The dysfunction in President Donald Trump’s relationship with Dr. Anthony Fauci, the director of the National Institute of Allergy and Infectious Diseases, is largely Trump’s fault.
But Trump’s reckless and counterproductive behavior is not the only reason for tension between the two officials. There’s an inbuilt tension between our form of government and expertise, one that has been inflamed not only by Trump but by our society’s confusion about science.
Trump’s tirades against underlings have always been more comprehensible as expressions of frustration and rage than of political strategy, and so it is in the case of Fauci.
Trump is in the closing weeks of an election that the polls have him losing to Joe Biden.
It can’t make sense for Trump to attack someone who is more popular than either of the candidates, and who remains a top adviser to the White House.
Every bit of voter attention Trump directs toward his battle with Fauci is a bit that is not going to help his case against Biden.
If the attack on Fauci did make any political sense, it would be undercut by Trump’s own unwillingness to commit to it.
On Oct. 19, Trump called Fauci "a disaster" and "idiot," views his press aide Hogan Gidley went on TV to defend.
The next morning, the president backed off, calling Fauci a "terrific guy" and denying that the two are "at odds" while still criticizing him.
As is often the case, Trump gives the impression that he is lashing out rather than advancing an objective.
As I noted in a column in July, Fauci is serving three roles: director of his agency, adviser to the administration and commentator in the media.
The first role is essentially absent from the public discussion of Fauci’s merits and demerits, even though it's the most important one he plays.
The last one is the polarizing one.
The president’s critics have made him their latest saintly governmental rival to Trump; previous holders of the title include James B. Comey and Robert Mueller.
Trump, who dislikes being criticized or contradicted even more than most politicians do, surely resents the way his opponents have idolized Fauci.
Alexander Hamilton cautioned against a president’s filling his Cabinet with "candidates . . . possessing the necessary insignificance and pliancy to render them the obsequious instruments of his pleasure."
That sometimes seems like the description of Trump’s ideal aide.
Even under a thick-skinned president, though, there would be a conflict between Fauci’s first and second roles: between, that is, being a trusted internal adviser to an administration and an impartial external commentator on it.
No president would speak as freely or listen as closely to an aide who doubles as a talking head as he would to an expert who stays behind the scenes.
It would have been better if Trump, Fauci and the press alike had recognized the conflict and realized that Fauci’s public-facing role is his least important one.
Nearly everything he has said on television, from discouraging mask wearing early in the pandemic to encouraging it later, could be and has been said by dozens of other Zooming public-health experts.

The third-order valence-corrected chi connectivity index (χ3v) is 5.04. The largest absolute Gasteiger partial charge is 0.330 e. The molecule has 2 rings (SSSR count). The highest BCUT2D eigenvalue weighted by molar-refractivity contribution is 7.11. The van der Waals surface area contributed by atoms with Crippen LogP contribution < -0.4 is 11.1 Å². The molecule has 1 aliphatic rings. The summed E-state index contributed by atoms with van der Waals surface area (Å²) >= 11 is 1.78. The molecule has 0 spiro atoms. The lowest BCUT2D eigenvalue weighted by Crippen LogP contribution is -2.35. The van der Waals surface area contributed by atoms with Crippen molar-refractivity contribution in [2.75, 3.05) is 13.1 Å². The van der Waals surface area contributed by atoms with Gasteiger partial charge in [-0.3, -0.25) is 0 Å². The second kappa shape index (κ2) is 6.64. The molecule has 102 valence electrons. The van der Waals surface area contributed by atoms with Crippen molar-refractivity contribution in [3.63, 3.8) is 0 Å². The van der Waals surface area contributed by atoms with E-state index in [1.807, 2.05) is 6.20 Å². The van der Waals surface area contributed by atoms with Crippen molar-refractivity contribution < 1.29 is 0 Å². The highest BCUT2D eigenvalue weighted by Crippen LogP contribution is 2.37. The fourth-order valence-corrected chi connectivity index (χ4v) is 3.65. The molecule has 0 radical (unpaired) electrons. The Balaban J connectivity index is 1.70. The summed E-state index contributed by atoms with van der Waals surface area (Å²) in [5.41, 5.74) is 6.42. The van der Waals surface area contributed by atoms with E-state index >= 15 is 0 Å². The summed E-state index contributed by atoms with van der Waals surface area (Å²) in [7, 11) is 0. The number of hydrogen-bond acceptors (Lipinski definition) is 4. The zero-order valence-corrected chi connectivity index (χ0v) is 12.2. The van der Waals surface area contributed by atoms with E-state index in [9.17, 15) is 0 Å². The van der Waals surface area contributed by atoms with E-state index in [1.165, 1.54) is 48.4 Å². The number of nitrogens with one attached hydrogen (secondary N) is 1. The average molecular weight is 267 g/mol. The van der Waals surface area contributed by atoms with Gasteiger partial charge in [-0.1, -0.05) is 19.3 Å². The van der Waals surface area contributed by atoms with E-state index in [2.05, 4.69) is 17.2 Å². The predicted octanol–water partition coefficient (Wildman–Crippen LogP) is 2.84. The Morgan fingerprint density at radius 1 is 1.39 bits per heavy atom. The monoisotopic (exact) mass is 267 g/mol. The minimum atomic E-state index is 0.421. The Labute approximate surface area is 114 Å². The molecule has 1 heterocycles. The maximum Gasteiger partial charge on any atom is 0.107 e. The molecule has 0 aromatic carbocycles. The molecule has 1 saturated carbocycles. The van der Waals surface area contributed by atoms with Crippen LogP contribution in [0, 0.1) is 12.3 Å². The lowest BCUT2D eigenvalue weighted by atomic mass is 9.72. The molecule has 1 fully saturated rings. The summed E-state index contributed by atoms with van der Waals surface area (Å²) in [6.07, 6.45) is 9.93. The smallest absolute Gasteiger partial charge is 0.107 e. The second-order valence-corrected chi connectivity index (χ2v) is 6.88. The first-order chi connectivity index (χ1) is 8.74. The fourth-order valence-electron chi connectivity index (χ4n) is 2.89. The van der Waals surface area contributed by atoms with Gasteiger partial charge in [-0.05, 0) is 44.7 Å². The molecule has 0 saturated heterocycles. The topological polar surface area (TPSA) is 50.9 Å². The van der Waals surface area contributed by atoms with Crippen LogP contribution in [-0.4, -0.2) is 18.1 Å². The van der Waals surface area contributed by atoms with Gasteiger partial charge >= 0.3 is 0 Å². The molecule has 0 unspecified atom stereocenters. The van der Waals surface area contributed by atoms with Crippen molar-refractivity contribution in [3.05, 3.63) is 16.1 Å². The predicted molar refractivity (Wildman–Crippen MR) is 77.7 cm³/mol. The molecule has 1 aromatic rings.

One reason we listen to Fauci is that he seems to fill a vacuum.
The administration hasn’t articulated a sustained strategy against COVID-19, so he’s the closest thing there is to a credible spokesman for one.
This too helps explain the pettiness of many of Trump’s criticisms: It’s not as though we are watching the advocates of two different approaches to the pandemic battle it out.
For the most part, Fauci and Trump are now just trash-talking each other.
Ari Schulman, the editor the New Atlantis, a journal of science and society, thinks there’s a deep issue underlying the fight over Fauci. Our culture tends to think of science, and the scientific community, in terms of "deference" or "defiance."
Biden opts to defer.
In August Biden told ABC that he would shut down the country if scientists recommended it. Never mind that the president lacks the power to shut down the country.
Scientists may well disagree among themselves about whether a shutdown is warranted, in part because science isn’t capable of evaluating all the trade-offs involved in such a momentous decision.
That’s the job of informed citizens, including those they have selected for public authority.
And while some want to "follow the science," others are rightly made uneasy by the undemocratic and paternalistic implications of that attitude.
Too often they react by going to the opposite extreme — as Schulman puts it in an interview, by "saying the experts are all corrupt so let’s throw them out." Trump sometimes reflects, and caters to, this sentiment.
Thus, Fauci becomes either a "pop-culture hero or a corrupt technocrat."
It’s too great a burden for any individual official, no matter how thoughtful and accomplished he may be.
Trump should talk less about Fauci. But it would be good if the rest of us could, too.
Ramesh Ponnuru is a Bloomberg View columnist. He is a senior editor of National Review and the author of "The Party of Death: The Democrats, the Media, the Courts, and the Disregard for Human Life." Read Ramesh Ponnuru's Reports — More Here.
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